On the same day, we also get news of the involvement of quick service restaurants (McDonalds, Hungry Jacks, Subway, KFC, Pizza Hut, Red Rooster, Chicken Treat, Oporto and Eagle Boys Pizza) in the Federal Government’s Food and Health Dialogue (here). Their representative says she will be “working with the Dialogue Executive to develop a strategy to engage quick service restaurants in the Dialogue’s reformulation, portion sizing and consumer messaging activities”.

You wonder how they keep a straight face but perhaps they’re competing to be the ‘worst first’ so they can cut their products back to size and claim they are now “part of the solution”.

Andrew Bolt

Tim Villa writes: Re. “The extraordinary assault on Andrew Bolt and freedom of speech” (yesterday, item 2) If it were a State sanctioned case against Andrew Bolt then perhaps Bernard Keane might have a valid point to make.  This however is a private case brought to the courts, and every citizen has the right to test the State’s laws.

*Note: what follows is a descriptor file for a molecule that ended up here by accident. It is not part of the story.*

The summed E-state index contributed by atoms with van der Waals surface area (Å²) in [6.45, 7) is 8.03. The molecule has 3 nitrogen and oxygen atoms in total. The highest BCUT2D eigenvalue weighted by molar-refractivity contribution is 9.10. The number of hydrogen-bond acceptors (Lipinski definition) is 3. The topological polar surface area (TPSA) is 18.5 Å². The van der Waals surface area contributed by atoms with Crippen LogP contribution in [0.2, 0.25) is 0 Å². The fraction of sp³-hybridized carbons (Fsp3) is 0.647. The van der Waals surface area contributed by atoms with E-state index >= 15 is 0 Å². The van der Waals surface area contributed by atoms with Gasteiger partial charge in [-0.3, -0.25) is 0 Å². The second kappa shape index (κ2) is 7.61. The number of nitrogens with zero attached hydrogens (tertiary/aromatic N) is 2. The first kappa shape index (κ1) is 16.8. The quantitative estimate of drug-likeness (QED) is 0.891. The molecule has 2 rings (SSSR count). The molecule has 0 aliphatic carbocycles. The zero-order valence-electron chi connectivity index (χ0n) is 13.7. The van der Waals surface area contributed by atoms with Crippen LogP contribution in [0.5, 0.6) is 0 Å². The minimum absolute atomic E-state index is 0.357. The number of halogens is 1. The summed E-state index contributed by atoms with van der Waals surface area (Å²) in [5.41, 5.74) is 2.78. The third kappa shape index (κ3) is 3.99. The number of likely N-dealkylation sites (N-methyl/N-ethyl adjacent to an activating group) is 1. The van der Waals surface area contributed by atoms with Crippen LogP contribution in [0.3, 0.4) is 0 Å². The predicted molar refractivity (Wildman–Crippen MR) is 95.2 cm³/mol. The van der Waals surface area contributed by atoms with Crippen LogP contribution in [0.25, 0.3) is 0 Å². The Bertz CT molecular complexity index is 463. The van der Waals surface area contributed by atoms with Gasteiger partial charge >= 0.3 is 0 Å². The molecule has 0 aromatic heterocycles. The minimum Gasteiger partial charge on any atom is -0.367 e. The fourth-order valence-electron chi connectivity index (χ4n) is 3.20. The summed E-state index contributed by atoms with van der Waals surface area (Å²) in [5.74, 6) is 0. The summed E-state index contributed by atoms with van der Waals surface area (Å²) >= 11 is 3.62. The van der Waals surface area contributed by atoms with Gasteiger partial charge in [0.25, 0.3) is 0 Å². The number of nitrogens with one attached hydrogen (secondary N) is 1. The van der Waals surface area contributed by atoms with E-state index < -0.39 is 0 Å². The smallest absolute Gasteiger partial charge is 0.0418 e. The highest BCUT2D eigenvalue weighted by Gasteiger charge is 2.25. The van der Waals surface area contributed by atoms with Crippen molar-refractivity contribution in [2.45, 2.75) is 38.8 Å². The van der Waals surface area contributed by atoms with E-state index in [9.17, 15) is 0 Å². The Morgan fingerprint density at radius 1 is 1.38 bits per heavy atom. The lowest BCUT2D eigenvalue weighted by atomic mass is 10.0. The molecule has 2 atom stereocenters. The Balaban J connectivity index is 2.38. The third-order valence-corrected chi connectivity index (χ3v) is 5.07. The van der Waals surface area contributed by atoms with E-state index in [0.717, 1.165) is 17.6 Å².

Keane then goes on to accuse Merkel of vilification when linking Bolt’s statements to arousing genocide.  This, less than a few paragraphs after defending Bolt’s right to free speech.  Pot, kettle, Bernard?

Charlie McColl writes: Bernard Keane writes about the Bolt freedom-of-speech trial:

“But if you find yourself hoping he loses in court, you can’t with credibility criticise any attacks he may make in the future.”

Does Bernard really mean that if Bolt comes back after the trial and writes or utters something that is “….undoubtedly grossly offensive to the individuals concerned…”, and he [Bolt] “… is to be condemned for such a disgusting attack”, that no-one should condemn or criticise because such criticism will not have credibility? Sounds dumb to me.